The non-bundling of car functions like keys, personalized maps and entertainment means increased comfort in driving. The car can also be easily hit by a precise GPS positioning. These benefits can be extended to commercial convoys, which suffer the same inefficiency at the microeconomic level. Sharing technology allows shared fleets to maintain usage and reduce the number of vehicles on the road-a good thing for owners and roads.

Fewer cars is a big reversal for the auto industry. We know that subversion is often at its peak before it has gone bad, so the recent rise in car sales (especially SUVs and trucks) should be the last major buying cycle, with the delay of a group of people taking their licences, and the use of shared rides and mobile phones in traffic, Industry leaders must determine how to allocate traffic resources.

Unmanned driving technology

The Google drone's debut has sparked a lot of excitement and commentary, and we're all talking about its proximity to practicality. But this trend is inevitable (see the two founders of Google for discussion). The signs of this discussion will only make this trend even more unavoidable.

As with all technology development routes, we will be able to see the wide adoption of auxiliary driving technology in existing automobiles, even before the advent of new cars. This is how innovation is created. The bonuses of companies such as Google, which are based on maps, sensors, control systems, and so on, have led to the creation of Subaru eyesight and Mercedes-Benz intelligent driving-these innovations are fully automated pioneers.

In a commercial piece, we've seen the advent of Daimler's automatic truck. The development of a fully automatic or semi-automatic vehicle for commercial traffic should not be a crazy thing, because a consistent driving pattern of long-distance transportation can lead to substantial savings in fuel.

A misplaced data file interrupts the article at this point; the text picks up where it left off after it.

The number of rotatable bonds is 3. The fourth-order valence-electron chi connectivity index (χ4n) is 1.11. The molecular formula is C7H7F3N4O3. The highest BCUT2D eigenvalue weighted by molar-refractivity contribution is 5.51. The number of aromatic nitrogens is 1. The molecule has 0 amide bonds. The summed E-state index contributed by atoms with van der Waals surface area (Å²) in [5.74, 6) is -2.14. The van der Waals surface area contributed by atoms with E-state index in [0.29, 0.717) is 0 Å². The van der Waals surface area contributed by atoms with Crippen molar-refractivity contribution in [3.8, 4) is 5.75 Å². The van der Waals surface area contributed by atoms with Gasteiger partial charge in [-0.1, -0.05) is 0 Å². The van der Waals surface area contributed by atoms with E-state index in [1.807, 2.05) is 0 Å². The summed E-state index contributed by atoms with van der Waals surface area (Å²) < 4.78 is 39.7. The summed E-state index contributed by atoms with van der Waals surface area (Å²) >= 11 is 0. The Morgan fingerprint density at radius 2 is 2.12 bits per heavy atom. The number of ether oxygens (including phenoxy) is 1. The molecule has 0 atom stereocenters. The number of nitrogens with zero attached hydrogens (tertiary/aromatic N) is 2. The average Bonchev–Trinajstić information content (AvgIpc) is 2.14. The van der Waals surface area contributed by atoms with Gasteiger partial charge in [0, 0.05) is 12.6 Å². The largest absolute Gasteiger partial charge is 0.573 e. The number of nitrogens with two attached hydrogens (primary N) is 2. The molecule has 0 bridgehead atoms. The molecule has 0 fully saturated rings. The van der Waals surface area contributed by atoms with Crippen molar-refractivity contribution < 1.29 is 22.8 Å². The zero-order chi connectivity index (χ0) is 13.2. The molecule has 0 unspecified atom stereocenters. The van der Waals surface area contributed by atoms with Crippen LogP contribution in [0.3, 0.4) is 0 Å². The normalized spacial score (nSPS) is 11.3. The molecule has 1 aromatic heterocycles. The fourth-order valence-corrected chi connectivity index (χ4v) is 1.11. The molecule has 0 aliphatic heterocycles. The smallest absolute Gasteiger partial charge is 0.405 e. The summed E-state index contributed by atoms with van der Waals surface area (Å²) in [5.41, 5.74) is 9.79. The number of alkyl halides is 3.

Once it's automated, it's not hard to imagine a utopian scenario like this-as long as you hit a car through a mobile device, a nearby car will come in and even when you need it, the car will be uninvited to your schedule.

Of course, some individuals will have their own cars, in order to subsidize costs, may also be taken out of the car as a shared resource. The company will be involved in the sharing of cars, and the government may also launch a shared car service in the light of the shared bicycle model. Shared cars also enjoy the great benefits of automatic cars. You can choose to be the owner of a car at will, enjoy the benefits of sharing a car with many people, without having to worry about driving skills that drive your car (because there is no driver).

The driving experience will be very convenient. Open the car and go-after identification, you can enter the vehicle, the car already know your destination, you can go immediately. As more and more cars are being taken advantage of and the car dealership becomes more predictable and more controlled, not only will the flow of cars be smoother, but driving will be quicker and safer because of the distractions of the driver's attention, mood and reaction. Computer driving is almost guaranteed to be safer than people. After a while, driving will be seen as an anachronism, like an office bar in Mad Men.